Distribution and Manufacturing Software Guides

Sign Up for a Free Consultation

Vertical Markets and Distribution Software Directory:
Florist & Flowers/Cut Flowers Wholesale

Floristry is the general term used to describe the professional floral trade. It encompasses flower care and handling, floral design or flower arranging, merchandising, and display and flower delivery. Wholesale florists sell bulk flowers and related supplies to professionals in the trade. Retail florists offer fresh flowers and related products and services to consumers.



The research is already done for you!
Narrow possibilities by choosing your criteria and receiving side by side feature comparisons.


Floristry is a term can refer to the cultivation of flowers as well as their arrangement, and to the business of selling them. Much of the raw material supplied for the floristry trade comes from the cut flower industry. Florist shops, along with online stores are the main flower-only outlets, but supermarkets, garden supply stores and filling stations also sell flowers.

The Cut Flowers Wholesale industry has unique needs since they sell Stems and therefore require software to assist them with stem color/variety and pricing within Order Entry and Quotes. As you can see in the list below, our software providers know that the speed of handling stems and their color throughout the purchasing, receiving, order entry, picking, and shipping cycle, are key elements in a successful Cut Flower Wholesale Operation. There is a process each flower goes through from being picked and cut at the grower to wholesalers to being delivered directly to the retail florist and finally to consumers. That is why the floral industry is dynamic, global, and fast-growing.

Cut flowers are parts of plants, characteristically including the blooms or “inflorescences” and some attached plant materials, but not including roots and soil. Fresh cut flowers are highly perishable because they maintain only limited life-supporting processes by taking water up through their stems. Fresh cut flowers are used for decorative purposes such as vase arrangements and bouquets at formal events; designs for weddings and funerals; gifts on occasions such as Mother’s Day, Valentine’s Day, in times of illness, and at holidays such as Christmas and Easter; corsages and boutonnieres; and informal displays to beautify homes and public places.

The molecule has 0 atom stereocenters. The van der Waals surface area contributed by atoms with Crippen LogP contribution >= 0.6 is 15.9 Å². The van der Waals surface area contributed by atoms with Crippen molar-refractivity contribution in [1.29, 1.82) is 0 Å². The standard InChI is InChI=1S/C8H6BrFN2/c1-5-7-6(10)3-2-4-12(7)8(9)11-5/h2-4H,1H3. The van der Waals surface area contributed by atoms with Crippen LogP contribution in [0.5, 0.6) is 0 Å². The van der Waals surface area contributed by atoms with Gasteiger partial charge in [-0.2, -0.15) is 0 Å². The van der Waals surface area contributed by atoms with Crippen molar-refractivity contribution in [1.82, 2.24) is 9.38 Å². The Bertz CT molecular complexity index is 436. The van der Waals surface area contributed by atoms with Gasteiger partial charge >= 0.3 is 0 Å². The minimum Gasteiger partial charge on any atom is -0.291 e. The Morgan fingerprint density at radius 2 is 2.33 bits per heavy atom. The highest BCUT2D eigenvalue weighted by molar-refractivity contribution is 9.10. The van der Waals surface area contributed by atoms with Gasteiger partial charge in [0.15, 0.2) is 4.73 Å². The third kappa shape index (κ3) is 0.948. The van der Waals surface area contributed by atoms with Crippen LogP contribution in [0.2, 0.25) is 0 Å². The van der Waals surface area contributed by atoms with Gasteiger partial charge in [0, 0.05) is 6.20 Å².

Preserved flowers are fresh cut flowers that have been dehydrated, preserved with a chemical solution and then air- or oven-dried. They may be used in boutonnieres, corsages, wreaths, formal and informal displays, and similar ornamental articles. Preserved flowers, known in the industry as “everlasting flowers” or “everlastings,” are not as perishable as fresh cut flowers.

Grading of cut flowers is done to ensure consistent standards. Stems are generally graded by stem length (18 to 24 inches for most flower types) and are downgraded for short or broken stems, poor flower condition, poor foliage condition, or old flowers. Sorting machines are able to grade flowers by length of stem, however, all other factors are still determined by human decision-making. The flower buds are wrapped in cone-shaped plastic sleeves to prevent damage. Stems are then tied together with string and parchment, or waxed paper is wrapped around the heads for protection.

Market prices for cut flowers are sensitive to demand as well as supply conditions. Although there has been some shift from retailer dependence on holiday promotions to year-round sales, prices for cut flowers tend to be high around certain holidays when demand peaks. Supplies are determined by growers’ strategic planting and pinching schedules as well as the weather. When peak production does not coincide with peak demand, prices fluctuate. Certain physical characteristics, such as stem length, color, appearance, and freshness, are also important in establishing prices for cut flowers.


Wholesale Florist and Florist Supplier Association Wholesale Florist and Florist Supplier Association